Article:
Feds Probe Houston Police Shooting
.c The Associated Press, October 21, 1998
HOUSTON (AP) -- Federal prosecutors and the FBI have launched an investigation into whether six Houston police officers violated the civil rights of a man killed during a botched drug raid.
Don Clark, special agent in charge of the Houston FBI division, said Tuesday that his office would look into the death of Pedro Oregon Navarro.
Oregon's family, Hispanic activists and politicians in the nation's fourth-largest city called for a federal probe after a state grand jury on Monday declined to indict the officers on murder charges. One officer was charged with misdemeanor trespassing.
"Let me stress that this is not an issue of race. This is an issue of justice and fairness," City Councilman Orlando Sanchez said Tuesday.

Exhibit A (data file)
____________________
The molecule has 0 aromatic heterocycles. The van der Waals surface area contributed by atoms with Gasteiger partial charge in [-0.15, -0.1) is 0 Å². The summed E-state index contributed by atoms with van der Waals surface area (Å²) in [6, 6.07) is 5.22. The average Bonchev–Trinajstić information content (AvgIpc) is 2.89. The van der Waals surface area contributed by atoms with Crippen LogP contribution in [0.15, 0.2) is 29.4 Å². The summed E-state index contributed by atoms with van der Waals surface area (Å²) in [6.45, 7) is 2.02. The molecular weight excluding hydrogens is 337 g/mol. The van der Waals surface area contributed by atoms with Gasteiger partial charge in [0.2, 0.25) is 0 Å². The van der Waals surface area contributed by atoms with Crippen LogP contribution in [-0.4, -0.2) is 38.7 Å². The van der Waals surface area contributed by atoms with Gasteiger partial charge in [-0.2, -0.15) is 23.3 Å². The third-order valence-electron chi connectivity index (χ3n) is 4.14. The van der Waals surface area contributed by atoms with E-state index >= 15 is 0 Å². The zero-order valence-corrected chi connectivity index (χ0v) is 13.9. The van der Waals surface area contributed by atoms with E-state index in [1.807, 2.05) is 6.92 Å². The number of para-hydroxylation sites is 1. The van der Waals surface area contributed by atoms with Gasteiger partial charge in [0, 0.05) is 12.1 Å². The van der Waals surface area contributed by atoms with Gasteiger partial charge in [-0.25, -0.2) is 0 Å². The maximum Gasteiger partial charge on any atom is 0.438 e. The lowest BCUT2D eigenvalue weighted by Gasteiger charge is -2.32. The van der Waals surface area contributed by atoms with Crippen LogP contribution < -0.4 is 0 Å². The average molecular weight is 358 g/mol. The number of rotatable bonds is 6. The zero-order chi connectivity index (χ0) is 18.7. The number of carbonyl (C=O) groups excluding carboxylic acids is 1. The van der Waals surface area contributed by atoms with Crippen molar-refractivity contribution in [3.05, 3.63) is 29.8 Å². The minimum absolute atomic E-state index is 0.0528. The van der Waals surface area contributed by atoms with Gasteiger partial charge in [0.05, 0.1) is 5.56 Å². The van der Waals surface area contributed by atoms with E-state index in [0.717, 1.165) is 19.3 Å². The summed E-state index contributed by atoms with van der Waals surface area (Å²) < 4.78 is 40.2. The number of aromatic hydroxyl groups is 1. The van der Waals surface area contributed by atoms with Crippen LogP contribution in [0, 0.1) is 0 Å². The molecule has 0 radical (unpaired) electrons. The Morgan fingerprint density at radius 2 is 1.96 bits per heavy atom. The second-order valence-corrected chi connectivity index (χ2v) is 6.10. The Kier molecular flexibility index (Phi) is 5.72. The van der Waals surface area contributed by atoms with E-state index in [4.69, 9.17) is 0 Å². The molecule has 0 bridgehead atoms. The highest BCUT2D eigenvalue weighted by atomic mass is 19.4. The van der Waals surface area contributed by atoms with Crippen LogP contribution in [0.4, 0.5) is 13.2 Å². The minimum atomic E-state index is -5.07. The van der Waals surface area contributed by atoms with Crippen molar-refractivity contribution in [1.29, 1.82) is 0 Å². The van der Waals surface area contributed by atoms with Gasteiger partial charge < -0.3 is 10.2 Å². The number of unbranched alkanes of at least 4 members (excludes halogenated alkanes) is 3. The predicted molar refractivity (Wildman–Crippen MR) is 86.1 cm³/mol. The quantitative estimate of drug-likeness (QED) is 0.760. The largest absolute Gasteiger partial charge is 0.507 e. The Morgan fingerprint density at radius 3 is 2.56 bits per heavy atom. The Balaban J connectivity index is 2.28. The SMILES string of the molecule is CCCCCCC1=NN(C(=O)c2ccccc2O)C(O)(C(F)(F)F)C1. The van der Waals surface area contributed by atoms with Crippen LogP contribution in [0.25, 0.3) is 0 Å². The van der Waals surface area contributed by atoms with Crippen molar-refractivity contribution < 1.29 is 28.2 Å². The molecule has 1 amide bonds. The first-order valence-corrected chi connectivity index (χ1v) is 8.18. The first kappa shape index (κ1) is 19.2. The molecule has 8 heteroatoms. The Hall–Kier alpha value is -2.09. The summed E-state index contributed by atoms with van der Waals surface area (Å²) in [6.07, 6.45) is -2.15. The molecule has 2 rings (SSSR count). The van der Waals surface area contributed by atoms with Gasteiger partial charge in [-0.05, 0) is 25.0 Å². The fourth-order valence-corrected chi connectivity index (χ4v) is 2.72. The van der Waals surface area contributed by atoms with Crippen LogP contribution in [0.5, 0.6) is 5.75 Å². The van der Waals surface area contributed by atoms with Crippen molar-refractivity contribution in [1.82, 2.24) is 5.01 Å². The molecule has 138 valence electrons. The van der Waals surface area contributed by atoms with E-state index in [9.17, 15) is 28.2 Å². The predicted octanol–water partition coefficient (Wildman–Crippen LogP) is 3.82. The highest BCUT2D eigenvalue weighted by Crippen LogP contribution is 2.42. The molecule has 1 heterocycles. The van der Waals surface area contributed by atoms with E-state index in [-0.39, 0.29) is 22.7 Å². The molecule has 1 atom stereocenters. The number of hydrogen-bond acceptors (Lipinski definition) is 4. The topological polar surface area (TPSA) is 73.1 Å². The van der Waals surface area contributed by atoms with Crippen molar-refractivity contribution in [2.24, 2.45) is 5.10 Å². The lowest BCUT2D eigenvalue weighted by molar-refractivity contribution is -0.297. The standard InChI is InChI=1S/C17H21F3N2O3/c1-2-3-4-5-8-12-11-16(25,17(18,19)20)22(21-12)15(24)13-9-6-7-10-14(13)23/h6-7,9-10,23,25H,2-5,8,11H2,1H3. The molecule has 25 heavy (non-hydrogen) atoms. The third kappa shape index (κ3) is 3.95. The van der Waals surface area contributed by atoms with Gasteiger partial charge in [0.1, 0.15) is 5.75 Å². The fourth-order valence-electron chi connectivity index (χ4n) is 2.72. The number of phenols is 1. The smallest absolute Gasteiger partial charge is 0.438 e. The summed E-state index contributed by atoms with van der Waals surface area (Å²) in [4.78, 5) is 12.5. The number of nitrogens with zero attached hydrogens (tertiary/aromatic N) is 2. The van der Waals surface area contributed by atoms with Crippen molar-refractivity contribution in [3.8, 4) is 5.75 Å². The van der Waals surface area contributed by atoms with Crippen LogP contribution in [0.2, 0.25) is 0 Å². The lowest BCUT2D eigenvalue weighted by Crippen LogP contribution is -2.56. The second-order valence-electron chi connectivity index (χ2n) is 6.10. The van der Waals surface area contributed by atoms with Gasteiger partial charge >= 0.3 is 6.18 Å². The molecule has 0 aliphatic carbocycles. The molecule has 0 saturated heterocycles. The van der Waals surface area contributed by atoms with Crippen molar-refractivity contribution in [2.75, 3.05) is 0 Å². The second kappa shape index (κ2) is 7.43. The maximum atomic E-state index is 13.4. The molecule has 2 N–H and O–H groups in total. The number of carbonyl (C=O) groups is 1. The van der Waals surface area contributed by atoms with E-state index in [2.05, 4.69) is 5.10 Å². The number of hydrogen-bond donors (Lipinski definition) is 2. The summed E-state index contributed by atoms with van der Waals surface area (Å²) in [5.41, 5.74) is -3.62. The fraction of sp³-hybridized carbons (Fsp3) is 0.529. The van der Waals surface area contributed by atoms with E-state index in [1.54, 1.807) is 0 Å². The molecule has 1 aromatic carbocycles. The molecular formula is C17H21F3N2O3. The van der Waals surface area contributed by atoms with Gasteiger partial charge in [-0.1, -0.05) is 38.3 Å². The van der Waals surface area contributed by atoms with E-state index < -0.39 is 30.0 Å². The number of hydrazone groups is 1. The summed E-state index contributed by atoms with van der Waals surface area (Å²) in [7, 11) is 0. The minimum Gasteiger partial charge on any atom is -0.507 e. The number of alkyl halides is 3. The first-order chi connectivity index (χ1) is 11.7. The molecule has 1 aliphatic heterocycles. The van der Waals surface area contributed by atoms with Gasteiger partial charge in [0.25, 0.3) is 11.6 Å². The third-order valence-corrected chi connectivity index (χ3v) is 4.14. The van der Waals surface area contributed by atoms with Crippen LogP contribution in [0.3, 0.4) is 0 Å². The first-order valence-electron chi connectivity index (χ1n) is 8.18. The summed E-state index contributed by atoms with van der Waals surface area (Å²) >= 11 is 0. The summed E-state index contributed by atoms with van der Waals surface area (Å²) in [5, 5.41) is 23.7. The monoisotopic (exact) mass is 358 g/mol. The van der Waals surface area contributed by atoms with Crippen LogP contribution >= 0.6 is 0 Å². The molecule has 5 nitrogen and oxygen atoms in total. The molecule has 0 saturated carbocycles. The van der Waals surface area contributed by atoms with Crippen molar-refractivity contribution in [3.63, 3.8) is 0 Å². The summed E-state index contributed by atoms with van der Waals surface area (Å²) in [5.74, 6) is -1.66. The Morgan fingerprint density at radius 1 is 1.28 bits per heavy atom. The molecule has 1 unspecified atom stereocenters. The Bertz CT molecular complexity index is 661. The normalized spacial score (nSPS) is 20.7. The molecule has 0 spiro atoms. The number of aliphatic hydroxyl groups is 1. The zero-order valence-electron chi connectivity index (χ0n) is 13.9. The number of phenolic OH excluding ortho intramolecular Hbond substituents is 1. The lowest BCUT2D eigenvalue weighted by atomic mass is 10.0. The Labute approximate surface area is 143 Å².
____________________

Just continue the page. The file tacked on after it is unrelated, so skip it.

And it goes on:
Oregon, 22, was shot to death July 12 after six police officers, acting on an informant's tip, stormed his Houston apartment in search of drugs. He was shot a dozen times, including nine times in the back.
The officers said they began firing because they believed Oregon had fired at them. Police have since acknowledged that a bullet from one officer's gun hit another's bulletproof vest.
No drugs were found in the apartment and a gun the officers said Oregon had pointed at them was never fired. The officers remain suspended with pay until an internal investigation is over.
On Tuesday, Police Chief Clarence Bradford offered renewed condolences to the Oregon family and denied race played a factor in the shooting.
"My heart goes out to the family. It was a tragic situation," Bradford said. "Police officers must, in some instances, discharge their firearms in the line of duty. It happens to people regardless of race, color and creed."
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